“The design, construction, and maintenance of a complex database requires specialist skills: the staff performing these functions are referred to as database application programmers and database administrators. Their tasks are supported by tools provided either as part of the DBMS or as stand-alone software products. These tools include specialized database languages including data definition languages (DDL), data manipulation languages (DML), and query languages. These can be seen as special-purpose programming languages, tailored specifically to manipulate databases; sometimes they are provided as extensions of existing programming languages, with added database commands. Database languages are generally specific to one data model, and in many cases they are specific to one DBMS type. The most widely supported database language is SQL, which has been developed for the relational data model and combines the roles of both DDL, DML, and a query language.”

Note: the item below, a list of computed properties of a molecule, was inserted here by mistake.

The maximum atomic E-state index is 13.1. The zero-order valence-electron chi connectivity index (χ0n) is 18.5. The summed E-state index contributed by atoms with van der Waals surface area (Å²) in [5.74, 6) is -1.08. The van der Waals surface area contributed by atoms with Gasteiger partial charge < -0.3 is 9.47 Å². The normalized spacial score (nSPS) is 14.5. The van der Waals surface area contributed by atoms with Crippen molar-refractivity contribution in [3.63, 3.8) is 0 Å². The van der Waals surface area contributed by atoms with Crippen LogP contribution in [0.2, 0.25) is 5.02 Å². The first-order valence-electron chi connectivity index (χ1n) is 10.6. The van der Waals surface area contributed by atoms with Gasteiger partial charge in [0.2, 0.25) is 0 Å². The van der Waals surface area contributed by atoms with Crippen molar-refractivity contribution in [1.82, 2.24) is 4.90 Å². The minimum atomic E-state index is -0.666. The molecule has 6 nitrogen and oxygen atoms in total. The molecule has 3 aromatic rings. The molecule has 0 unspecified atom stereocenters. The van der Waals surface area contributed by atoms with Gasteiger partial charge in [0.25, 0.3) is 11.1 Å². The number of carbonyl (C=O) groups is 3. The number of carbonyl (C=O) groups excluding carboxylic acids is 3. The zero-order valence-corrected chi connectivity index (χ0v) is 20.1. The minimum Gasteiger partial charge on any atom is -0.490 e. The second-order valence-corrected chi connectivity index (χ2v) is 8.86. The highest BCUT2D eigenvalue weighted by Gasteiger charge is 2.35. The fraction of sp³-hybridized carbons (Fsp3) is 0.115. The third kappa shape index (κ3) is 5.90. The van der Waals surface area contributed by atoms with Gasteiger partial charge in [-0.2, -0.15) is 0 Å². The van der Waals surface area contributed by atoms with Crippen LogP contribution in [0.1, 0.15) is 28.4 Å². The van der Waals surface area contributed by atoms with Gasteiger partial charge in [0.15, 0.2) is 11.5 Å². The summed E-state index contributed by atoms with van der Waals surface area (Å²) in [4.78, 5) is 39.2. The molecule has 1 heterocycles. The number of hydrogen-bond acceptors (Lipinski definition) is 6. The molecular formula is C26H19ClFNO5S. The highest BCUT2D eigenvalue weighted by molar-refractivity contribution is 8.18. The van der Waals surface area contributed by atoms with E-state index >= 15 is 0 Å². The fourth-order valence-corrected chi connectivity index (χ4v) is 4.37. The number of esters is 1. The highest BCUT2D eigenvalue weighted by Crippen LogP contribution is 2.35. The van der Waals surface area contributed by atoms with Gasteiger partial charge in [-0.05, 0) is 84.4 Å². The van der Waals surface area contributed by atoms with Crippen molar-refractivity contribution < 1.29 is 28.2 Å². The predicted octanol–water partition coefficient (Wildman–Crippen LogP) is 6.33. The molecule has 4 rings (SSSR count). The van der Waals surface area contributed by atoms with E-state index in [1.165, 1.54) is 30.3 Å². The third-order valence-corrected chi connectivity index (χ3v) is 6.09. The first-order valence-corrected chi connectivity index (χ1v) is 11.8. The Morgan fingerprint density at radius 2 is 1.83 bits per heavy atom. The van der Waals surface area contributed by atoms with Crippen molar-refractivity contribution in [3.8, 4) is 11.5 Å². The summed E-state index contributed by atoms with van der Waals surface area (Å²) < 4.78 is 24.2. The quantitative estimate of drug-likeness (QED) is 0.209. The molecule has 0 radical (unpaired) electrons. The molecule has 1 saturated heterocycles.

Very interesting, but the passage above doesn’t inform as to why we have databases.
Yet I do like the reference to database administrators (DBAs for short) and their specialist skills. The article should have elaborated on DBAs, mentioning their intense devotion to their jobs, rare skills, great importance to their organizations, and chronic status of being under-salaried.
Prior to the dawn of humanity, or at least before about 1975-80, most information stored and used in computers was stored in files. Files are specific places on a storage media. While not normally stored contiguously, all the data in a given file could be accessed or retrieved by using the name of the file. The data would be presented in a continuous stream. It would be maintained by a simple application to add, change or delete data. Typically that application provided very little help in this process. It seldom informed as to what the data was to look like, or when it was in error.
But each file was stored separately from, and independently of, other files. They might be stored in the same folders or directories, but each file was independent of the others. And that meant each file had to be managed independently. In order to retrieve, add to, delete from, update or archive data, the user usually had to know the name of, and usually also the location of, each file being managed.